A clean HVAC system is a breath of fresh air for allergy sufferers
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Jun 18, 2013 | 34429 views | 0 0 comments | 1466 1466 recommendations | email to a friend | print
(BPT) - Gesundheit! If allergy season has you sneezing and sniffling, you might believe you’re better protected inside your house than outside in the fresh air. Think again. In a typical six-room house, everyday living creates up to 40 pounds of dust every year, according to NADCA: The HVAC Inspection, Maintenance and Restoration Association. What’s more, your heating, ventilation and air conditioning system pulls in a sizeable amount of contaminants, and may re-circulate those irritants five to seven times a day.

Your heating and cooling system can be considered the heart and lungs of your home, taking in air and breathing it out. Generally, the cleaner the lungs, the cleaner the air in your home – and the fewer allergy triggers circulating in the air. While dirty ducts don’t necessarily mean unhealthy air in your home, they may be contributing to larger health issues or harboring contaminants that could cause serious problems for people with respiratory health conditions or some environmental allergies. That’s why it’s important to get a quality HVAC cleaning done on a regular basis.

Having your HVAC system cleaned by a professional could actually save you money in the long run. That’s because contaminants in your home’s heating and cooling system cause it to work harder and shorten the life of your system. Even though you use filters, the HVAC system still gets dirty through normal use. When the system is clean, however, it doesn’t have to work as hard to maintain the temperature you want, and will use less energy – saving you money.

Once you’ve decided to have your HVAC system cleaned, how do you choose a professional? NADCA urges you to resist those fliers you might get from fly-by-night companies. Firms offering “$99 whole house specials” and similar gimmicks may do work that’s not up to industry standards or try to squeeze more money from you by using scare tactics. Here are other suggestions from NADCA:

* Look for a company that’s certified by NADCA to perform HVAC system cleaning and is a member in good standing of NADCA. The organization has a list of member companies; visit www.nadca.com. NADCA members carry general liability insurance, have at least one person on staff trained and certified as an Air Systems Cleaning Specialist, and clean and restore heating and cooling systems following the organization’s guidelines.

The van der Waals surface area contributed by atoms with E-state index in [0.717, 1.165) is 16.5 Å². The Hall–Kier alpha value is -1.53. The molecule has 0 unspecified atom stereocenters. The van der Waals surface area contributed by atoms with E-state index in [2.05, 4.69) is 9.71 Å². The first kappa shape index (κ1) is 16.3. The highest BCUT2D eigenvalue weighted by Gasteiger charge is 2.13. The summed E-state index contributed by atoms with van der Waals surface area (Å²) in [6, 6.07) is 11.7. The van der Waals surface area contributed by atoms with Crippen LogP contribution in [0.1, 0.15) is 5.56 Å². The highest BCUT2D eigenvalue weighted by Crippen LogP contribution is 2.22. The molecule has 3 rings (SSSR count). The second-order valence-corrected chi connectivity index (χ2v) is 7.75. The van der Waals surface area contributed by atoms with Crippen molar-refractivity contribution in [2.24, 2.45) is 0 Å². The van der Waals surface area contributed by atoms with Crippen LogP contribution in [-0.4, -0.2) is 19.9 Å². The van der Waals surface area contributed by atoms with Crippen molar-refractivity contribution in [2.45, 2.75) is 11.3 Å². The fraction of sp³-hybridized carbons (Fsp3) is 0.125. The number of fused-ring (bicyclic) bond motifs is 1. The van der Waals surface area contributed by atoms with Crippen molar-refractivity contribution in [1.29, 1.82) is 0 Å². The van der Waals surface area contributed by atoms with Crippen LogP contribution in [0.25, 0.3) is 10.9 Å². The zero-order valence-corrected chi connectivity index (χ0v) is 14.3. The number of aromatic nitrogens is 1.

* Ask at least two contractors to inspect your system and give you time estimates for their work. This will give you a general idea of how long the job should take.

* Not every house needs an HVAC cleaning. A quality company will do a visual inspection first and recommend a complete cleaning only if necessary. The professional should be able to point out debris buildup that is visible to the human eye, such as by removing a floor register and taking a picture with a digital camera.

* Has the company been in business long enough to have adequate experience? Ask if the company has done work in homes similar to yours. Get and check references.

* Ask for proof that the company is properly licensed and adequately insured.

* The company may use one of two main types of vacuum collection systems – either one mounted on a truck or a portable unit. All vacuum units should be attached to collection devices for safe containment prior to disposal. Any device that exhausts indoors must be HEPA filtered.

* A vacuum collection device alone won’t get your HVAC system clean. The professional should also use tools designed to actually clean debris off the components, such as brushes.

* Run through a checklist of what needs to be done with the professional before and after the job, to ensure it’s done properly. You can find a thorough checklist at www.nadca.com.

Keeping allergies at bay can be a multi-faceted job. But having clean air ducts in your home will go a long way toward everyone breathing more easily.

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